The TAC spends over $1 billion annually supporting the over 20,000 people killed or injured on Victoria's roads. Our health, disability and legal stakeholders are critical in delivering the services our clients need to get their lives back on track. We regularly highlight news that impacts our stakeholders. News reports and commentary on TAC-related issues can be found below.
Victorians injured in transport accidents will no longer be out of pocket for health and medical treatment under proposed new legislation introduced into the Victorian Parliament today.
The new bill proposes that people injured in transport accidents will no longer have to pay for the first $651 of their medical expenses before the Transport Accident Commission (TAC) covers their costs.
The Transport Accident Commission is conducting a short survey to understand healthcare providers’ experiences of working with the TAC and treating clients with a TAC claim. By completing the survey, you go into the draw to win one of three iPads.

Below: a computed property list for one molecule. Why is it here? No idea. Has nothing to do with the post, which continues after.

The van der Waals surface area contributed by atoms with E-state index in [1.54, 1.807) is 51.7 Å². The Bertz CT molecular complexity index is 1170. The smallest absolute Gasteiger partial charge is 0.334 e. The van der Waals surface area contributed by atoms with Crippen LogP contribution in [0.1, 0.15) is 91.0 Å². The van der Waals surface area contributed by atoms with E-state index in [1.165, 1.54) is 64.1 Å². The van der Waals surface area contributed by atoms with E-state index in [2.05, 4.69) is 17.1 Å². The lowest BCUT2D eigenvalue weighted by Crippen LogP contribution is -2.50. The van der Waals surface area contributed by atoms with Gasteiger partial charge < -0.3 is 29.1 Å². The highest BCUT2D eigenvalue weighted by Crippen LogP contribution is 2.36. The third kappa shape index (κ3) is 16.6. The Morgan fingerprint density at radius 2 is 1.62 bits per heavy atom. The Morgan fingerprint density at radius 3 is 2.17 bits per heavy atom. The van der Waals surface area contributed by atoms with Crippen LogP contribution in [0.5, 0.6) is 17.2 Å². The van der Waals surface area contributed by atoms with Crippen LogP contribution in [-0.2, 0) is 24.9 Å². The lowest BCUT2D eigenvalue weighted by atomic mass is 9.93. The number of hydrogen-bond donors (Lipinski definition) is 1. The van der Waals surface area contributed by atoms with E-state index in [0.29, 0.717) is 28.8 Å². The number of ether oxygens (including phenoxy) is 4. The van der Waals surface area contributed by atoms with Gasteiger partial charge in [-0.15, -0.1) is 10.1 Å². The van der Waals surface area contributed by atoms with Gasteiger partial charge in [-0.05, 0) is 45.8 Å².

Rapid innovation in healthcare is putting increasing pressure on policymakers and clinicians to meet the pace of change.
Technology is helping people living in supported accommodation lead more independent lives, but researchers say more could be done.
New digital payment solution delivering next-business-day payments.
Australia’s former Disability Discrimination Commissioner, Graeme Innes, talks about the need for a change in societal attitudes to change the lives of people with a disability.
A new payment system will transform the way Victorian medical and health practitioners transact with the Transport Accident Commission (TAC).
The Transport Accident Commission (TAC) is reviewing the way in which physiotherapy services are funded.
As part of this review, we want to hear from you to understand how changes to the funding model might impact how you engage with TAC clients
The TAC's Head of Independence, Liz Cairns, says new disability care models are giving people with a disability the chance to contribute to their communities as equal citizens.
Australia’s chief doctors have backed calls to support mandatory bicycle helmet laws.